She grinned. “You are a thoughtful lad, Dipper,” she said. “You’ll make some girl a docile husband some day. Not like mine. He glowers.”

“Who else is eating with us, Molly?” quizzed the big man gravely.

“Well, let’s go see, shall we? Or do you two want to stand here in the hallway all night?” She swept ahead of them, talking as she went. “I’m going to let you in on a big secret, Dipper. Coaches are not people, you know. They can’t do things like other humans. For instance, John Shaw doubtless annoys all of you boys with training rules, and to do that successfully he has to set an example of conduct. No smoking or drinking. But when John Shaw gets home. I sometimes allow him a big hooker of bourbon, which he seems to enjoy, just as the wife of this builder of youth enjoys a Martini. We’re going to have a drink, Dipper, and I have a nice cold glass of grapefruit juice for you.”

Dane grinned understandingly. “When they were bending me into uniform a few years ago,” he said, “I’d have screamed for some gin to go with that juice, Mrs. Shaw. But I get your point.”

Sally Whittaker was on the davenport, half concealed by the two Shaw youngsters, seven-year-old Terry and eight-year-old John. “I can’t get up, John,” she said, trying to pull her skirt down without moving young Terry. “This is the story hour, and I’m busy with a masterwork about a bear that hates honey. Hello Dipper.” Her face was flushed.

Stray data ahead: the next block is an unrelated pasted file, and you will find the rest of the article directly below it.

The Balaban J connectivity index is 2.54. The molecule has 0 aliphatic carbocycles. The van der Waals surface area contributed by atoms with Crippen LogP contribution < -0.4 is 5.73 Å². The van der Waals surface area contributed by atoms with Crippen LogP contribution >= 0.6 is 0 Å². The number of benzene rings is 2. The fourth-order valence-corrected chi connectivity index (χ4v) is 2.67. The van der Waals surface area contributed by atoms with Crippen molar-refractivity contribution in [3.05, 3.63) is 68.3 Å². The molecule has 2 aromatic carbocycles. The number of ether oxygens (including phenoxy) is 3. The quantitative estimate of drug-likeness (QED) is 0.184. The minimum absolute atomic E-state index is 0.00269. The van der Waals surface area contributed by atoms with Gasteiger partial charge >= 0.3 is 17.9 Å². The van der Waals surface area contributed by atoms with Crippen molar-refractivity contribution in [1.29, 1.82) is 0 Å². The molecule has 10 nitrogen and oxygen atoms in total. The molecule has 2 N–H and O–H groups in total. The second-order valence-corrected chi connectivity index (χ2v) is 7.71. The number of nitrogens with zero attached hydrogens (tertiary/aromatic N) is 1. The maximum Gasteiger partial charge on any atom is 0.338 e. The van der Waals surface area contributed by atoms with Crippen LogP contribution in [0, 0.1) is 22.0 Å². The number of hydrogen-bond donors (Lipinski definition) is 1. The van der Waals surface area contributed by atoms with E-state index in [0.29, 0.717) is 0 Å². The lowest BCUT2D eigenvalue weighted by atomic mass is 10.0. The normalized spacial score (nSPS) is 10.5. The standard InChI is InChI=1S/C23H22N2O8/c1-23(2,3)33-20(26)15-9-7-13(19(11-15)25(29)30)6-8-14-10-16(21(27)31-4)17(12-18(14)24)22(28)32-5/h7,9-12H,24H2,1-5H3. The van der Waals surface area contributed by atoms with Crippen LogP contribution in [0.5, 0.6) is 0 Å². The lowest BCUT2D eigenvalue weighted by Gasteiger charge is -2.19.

“Finish it, finish it,” yelled Terry. “You hurried too much, anyhow.”

“Well,” continued Sally, “there he was, right in the barrel of the stuff, and the only way he could keep from drowning was to eat fast as he could. So he ate honey. He ate honey until the bottom of the big barrel felt solid under his feet. By that time he decided that it tasted fine. He was beginning to like it—so he finished the rest of the barrel. Then, feeling so round and full he leaned against the side of the old thing and tilted it over.”

“Then he grunted,” cried John. “He made big grunts. Make some grunts, Sally.”

Dane could feel his grin reach from ear to ear, saw the same sort of smile rack the lines on John Shaw’s face. Sally grunted. “Louder,” insisted Terry. “Make a big grunt.” She complied, the flush in her cheeks growing redder. “Then the old bear waddled away in the woods to take a big nap. He never hated honey again. In fact, he spends most of his time following bees…. Now, you kids beat it. Go hug your daddy.”

“Tell me a story, Sally,” said John Shaw gently, reaching an arm for the children. “They ready to go up?” he asked his wife. “You guys fed?”

“Take ‘em away,” said Molly. “Bye, boys.” She busied herself with glasses on a tray as the big man, boy-laden, headed out of the room. “Hurry back, John.”

Dane eased himself into a chair. “Good to see you, Sally,” he said. “Meant to call you and say thanks for the publicity the other night.”

“Only he never got around to it,” flung Molly Shaw over her shoulder. “He took a nosedive on his own doorstep and cracked his head.”